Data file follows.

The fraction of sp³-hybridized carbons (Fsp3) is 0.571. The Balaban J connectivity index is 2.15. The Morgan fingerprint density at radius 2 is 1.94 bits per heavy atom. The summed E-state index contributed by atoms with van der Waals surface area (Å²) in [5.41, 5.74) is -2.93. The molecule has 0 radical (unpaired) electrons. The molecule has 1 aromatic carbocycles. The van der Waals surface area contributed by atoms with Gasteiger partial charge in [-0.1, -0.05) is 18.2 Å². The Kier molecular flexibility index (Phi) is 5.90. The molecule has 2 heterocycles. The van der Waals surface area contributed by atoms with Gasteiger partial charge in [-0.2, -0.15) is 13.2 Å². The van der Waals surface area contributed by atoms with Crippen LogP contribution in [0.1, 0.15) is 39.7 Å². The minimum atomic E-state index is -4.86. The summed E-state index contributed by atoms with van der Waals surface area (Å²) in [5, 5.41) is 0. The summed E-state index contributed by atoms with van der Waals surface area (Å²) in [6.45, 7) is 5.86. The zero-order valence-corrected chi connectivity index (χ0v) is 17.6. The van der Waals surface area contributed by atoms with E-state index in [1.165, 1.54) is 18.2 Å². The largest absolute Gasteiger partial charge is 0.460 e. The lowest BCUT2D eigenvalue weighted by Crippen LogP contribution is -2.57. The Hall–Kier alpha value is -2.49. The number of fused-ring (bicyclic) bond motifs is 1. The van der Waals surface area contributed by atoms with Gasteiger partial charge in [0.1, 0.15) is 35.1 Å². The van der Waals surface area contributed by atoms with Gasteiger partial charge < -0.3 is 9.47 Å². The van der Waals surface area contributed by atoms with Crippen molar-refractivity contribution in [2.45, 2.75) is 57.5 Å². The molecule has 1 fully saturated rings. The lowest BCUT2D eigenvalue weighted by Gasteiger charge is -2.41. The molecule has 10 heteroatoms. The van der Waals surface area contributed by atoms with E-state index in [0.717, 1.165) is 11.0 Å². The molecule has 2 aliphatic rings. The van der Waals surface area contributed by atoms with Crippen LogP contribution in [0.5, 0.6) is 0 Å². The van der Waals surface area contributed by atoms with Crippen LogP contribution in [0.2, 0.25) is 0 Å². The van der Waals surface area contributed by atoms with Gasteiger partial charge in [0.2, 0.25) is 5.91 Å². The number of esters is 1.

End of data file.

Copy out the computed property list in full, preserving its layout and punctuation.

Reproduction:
The fraction of sp³-hybridized carbons (Fsp3) is 0.571. The Balaban J connectivity index is 2.15. The Morgan fingerprint density at radius 2 is 1.94 bits per heavy atom. The summed E-state index contributed by atoms with van der Waals surface area (Å²) in [5.41, 5.74) is -2.93. The molecule has 0 radical (unpaired) electrons. The molecule has 1 aromatic carbocycles. The van der Waals surface area contributed by atoms with Gasteiger partial charge in [-0.1, -0.05) is 18.2 Å². The Kier molecular flexibility index (Phi) is 5.90. The molecule has 2 heterocycles. The van der Waals surface area contributed by atoms with Gasteiger partial charge in [-0.2, -0.15) is 13.2 Å². The van der Waals surface area contributed by atoms with Crippen LogP contribution in [0.1, 0.15) is 39.7 Å². The minimum atomic E-state index is -4.86. The summed E-state index contributed by atoms with van der Waals surface area (Å²) in [5, 5.41) is 0. The summed E-state index contributed by atoms with van der Waals surface area (Å²) in [6.45, 7) is 5.86. The zero-order valence-corrected chi connectivity index (χ0v) is 17.6. The van der Waals surface area contributed by atoms with E-state index in [1.165, 1.54) is 18.2 Å². The largest absolute Gasteiger partial charge is 0.460 e. The lowest BCUT2D eigenvalue weighted by Crippen LogP contribution is -2.57. The Hall–Kier alpha value is -2.49. The number of fused-ring (bicyclic) bond motifs is 1. The van der Waals surface area contributed by atoms with Gasteiger partial charge in [0.1, 0.15) is 35.1 Å². The van der Waals surface area contributed by atoms with Gasteiger partial charge < -0.3 is 9.47 Å². The van der Waals surface area contributed by atoms with Crippen molar-refractivity contribution in [2.45, 2.75) is 57.5 Å². The molecule has 1 fully saturated rings. The lowest BCUT2D eigenvalue weighted by Gasteiger charge is -2.41. The molecule has 10 heteroatoms. The van der Waals surface area contributed by atoms with E-state index in [0.717, 1.165) is 11.0 Å². The molecule has 2 aliphatic rings. The van der Waals surface area contributed by atoms with Crippen LogP contribution in [0.5, 0.6) is 0 Å². The van der Waals surface area contributed by atoms with Crippen LogP contribution in [0.2, 0.25) is 0 Å². The van der Waals surface area contributed by atoms with Gasteiger partial charge in [0.2, 0.25) is 5.91 Å². The number of esters is 1.